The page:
Apple vendor mulls shifting six lines from China to IndiaBusiness | Agencies and Eurus Yiu 3 Aug 2020
An Apple vendor is looking at shifting six production lines to India from China which may result in US$5 billion (HK$39 billion) of iPhone exports from the South Asian nation, The Times of India reported, citing people familiar it didn't identify.
The establishment of the facility will create about 55,000 jobs over a year or so, according to the newspaper, which did not name the Apple vendor. It will also cater to the domestic market and expand operations to include tablets and laptops, the newspaper reported.
Apple's Taiwan contract manufacturers Foxconn, Wistron Corp and Pegatron Corp have applied for funds from India's US$6.65 billion (HK$51.87 billion) scheme to boost smartphone manufacturing, Indian technology minister Ravi Shankar Prasad said on Saturday.
Prasad said the production-linked incentive plan offers companies cash incentives on additional sales of devices made locally over five years, with 2019 to 2020 as the base year.
Samsung Electronics has also applied for incentives under the plan.
The South Korean tech giant earlier said on Saturday that it will halt operations of its last computer factory in China, the latest manufacturer to shift production from the world's second-biggest economy.
Samsung has a plant on the outskirts of New Delhi that it describes as the world's biggest mobile phone manufacturing plant. It also exports devices from the factory.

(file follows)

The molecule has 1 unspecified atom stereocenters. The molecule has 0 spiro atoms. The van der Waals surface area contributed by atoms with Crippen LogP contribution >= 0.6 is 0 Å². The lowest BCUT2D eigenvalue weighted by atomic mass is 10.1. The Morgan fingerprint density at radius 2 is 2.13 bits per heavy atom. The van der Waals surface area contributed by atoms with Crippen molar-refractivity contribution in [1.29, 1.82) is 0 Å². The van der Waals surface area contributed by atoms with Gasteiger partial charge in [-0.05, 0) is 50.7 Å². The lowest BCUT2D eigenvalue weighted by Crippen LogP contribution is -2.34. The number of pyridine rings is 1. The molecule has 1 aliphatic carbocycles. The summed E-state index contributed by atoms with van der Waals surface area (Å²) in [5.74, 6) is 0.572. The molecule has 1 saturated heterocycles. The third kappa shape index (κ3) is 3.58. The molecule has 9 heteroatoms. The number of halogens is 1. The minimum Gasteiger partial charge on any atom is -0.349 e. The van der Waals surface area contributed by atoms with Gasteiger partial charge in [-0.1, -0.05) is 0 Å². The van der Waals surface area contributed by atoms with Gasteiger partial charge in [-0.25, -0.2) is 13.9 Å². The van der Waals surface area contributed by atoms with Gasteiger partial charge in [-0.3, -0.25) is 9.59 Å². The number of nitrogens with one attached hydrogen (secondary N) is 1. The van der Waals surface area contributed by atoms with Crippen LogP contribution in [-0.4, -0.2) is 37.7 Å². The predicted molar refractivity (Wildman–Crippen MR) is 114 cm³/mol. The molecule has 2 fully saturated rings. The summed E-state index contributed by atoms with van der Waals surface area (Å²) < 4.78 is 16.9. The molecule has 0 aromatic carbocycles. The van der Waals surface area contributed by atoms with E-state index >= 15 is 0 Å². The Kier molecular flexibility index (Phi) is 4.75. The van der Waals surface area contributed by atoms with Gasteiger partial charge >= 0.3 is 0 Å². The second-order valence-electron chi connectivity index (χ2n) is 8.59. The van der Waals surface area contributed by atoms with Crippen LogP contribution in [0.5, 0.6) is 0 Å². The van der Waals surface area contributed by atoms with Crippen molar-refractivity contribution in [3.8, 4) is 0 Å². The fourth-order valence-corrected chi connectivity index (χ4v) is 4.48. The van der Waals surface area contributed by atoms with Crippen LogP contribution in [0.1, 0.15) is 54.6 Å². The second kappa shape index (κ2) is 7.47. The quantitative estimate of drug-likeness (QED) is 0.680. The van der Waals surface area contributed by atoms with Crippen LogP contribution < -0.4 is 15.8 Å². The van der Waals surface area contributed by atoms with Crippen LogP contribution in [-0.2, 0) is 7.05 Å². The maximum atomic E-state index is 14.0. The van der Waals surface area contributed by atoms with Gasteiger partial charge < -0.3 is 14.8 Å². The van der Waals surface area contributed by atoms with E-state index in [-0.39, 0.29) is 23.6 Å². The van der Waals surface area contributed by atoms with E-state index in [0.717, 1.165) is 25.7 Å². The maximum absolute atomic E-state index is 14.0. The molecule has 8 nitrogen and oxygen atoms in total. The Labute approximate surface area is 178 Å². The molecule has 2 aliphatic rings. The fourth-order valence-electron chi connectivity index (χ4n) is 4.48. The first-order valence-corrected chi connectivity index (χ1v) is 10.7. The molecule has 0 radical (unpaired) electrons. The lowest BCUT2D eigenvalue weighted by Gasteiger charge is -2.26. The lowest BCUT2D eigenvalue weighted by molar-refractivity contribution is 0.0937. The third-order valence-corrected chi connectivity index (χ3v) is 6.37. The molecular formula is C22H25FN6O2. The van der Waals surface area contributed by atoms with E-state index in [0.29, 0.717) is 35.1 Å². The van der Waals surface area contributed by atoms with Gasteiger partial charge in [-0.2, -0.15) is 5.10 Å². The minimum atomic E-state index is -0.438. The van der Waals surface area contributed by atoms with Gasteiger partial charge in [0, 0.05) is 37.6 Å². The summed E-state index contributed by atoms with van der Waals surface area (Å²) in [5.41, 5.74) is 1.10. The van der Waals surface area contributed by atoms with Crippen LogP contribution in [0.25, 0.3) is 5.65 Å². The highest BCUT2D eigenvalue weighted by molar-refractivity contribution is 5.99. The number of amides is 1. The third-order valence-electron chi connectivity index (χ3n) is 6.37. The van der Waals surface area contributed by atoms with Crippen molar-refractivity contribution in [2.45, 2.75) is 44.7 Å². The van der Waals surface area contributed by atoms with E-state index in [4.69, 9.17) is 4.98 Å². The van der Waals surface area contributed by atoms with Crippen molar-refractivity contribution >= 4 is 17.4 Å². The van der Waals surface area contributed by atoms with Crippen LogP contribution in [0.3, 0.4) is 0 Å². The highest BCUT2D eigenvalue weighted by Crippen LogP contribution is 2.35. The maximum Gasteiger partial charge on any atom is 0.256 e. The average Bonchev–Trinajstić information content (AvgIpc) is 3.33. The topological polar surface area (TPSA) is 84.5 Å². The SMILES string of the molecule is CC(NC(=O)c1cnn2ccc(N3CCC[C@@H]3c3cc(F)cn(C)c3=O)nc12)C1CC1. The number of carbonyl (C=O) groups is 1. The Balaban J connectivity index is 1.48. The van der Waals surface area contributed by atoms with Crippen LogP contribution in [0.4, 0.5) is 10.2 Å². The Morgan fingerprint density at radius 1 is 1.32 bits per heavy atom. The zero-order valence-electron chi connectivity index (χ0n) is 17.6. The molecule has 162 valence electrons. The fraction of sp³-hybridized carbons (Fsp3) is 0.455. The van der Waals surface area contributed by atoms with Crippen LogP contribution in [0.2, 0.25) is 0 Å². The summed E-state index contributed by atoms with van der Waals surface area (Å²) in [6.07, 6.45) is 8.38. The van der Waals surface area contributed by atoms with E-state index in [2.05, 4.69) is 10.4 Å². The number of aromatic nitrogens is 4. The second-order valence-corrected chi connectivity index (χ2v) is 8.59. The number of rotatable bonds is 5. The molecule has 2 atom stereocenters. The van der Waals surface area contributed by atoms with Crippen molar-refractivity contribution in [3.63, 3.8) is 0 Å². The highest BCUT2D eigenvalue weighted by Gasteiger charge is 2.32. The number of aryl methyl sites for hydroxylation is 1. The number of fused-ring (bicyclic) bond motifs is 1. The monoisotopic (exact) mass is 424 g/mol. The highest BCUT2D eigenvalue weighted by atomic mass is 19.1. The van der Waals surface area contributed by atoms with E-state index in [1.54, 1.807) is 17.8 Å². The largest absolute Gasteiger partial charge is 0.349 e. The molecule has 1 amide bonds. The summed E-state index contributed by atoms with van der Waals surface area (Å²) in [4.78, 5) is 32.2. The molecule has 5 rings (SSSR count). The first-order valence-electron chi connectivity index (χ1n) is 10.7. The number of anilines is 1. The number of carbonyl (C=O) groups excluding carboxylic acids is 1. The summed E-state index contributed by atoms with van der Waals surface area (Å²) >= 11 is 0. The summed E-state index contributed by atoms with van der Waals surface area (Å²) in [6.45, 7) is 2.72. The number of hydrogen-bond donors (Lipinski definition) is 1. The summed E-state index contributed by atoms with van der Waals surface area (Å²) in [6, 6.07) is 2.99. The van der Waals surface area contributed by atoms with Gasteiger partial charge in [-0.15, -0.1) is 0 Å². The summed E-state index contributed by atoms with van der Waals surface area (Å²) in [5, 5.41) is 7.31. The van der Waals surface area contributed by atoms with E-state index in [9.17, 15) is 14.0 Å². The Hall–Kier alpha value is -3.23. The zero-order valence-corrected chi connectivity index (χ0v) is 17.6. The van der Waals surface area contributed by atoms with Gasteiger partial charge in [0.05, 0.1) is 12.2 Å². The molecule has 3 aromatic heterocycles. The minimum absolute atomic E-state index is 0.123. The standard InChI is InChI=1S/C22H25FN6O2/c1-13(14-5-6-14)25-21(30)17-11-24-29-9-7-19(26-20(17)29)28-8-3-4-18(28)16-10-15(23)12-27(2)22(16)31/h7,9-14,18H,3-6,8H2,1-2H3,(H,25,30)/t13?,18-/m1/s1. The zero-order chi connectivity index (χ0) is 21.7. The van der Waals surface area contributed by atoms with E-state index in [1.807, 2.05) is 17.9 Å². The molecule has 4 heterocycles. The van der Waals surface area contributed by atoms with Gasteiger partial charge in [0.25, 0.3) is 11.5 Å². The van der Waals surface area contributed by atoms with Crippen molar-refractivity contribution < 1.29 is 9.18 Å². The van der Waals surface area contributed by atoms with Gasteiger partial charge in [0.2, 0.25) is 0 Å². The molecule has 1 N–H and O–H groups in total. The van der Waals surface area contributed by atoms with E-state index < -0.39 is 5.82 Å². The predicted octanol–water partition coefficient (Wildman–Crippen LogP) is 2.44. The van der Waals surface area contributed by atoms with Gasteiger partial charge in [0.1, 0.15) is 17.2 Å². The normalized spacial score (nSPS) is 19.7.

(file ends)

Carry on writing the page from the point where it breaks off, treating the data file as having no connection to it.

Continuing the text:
A total of 22 firms have applied to the scheme, which the Indian government expects will generate smartphone production worth US$154 billion and create 300,000 direct jobs over five years.
Apple assembles some smartphones, including the iPhone 11, at Foxconn and Wistron's plants in two southern Indian states.
Foxconn plans to invest up to US$1 billion to expand the factory in Tamil Nadu state where it assembles iPhones, sources told Reuters last month.
Meanwhile, Apple removed 29,800 apps from its Chinese app store on Saturday, including more than 26,000 games, according to data from research firm Qimai.
The takedowns come amid a crackdown on unlicensed games by Chinese authorities but Apple did not immediately respond to a request for comment.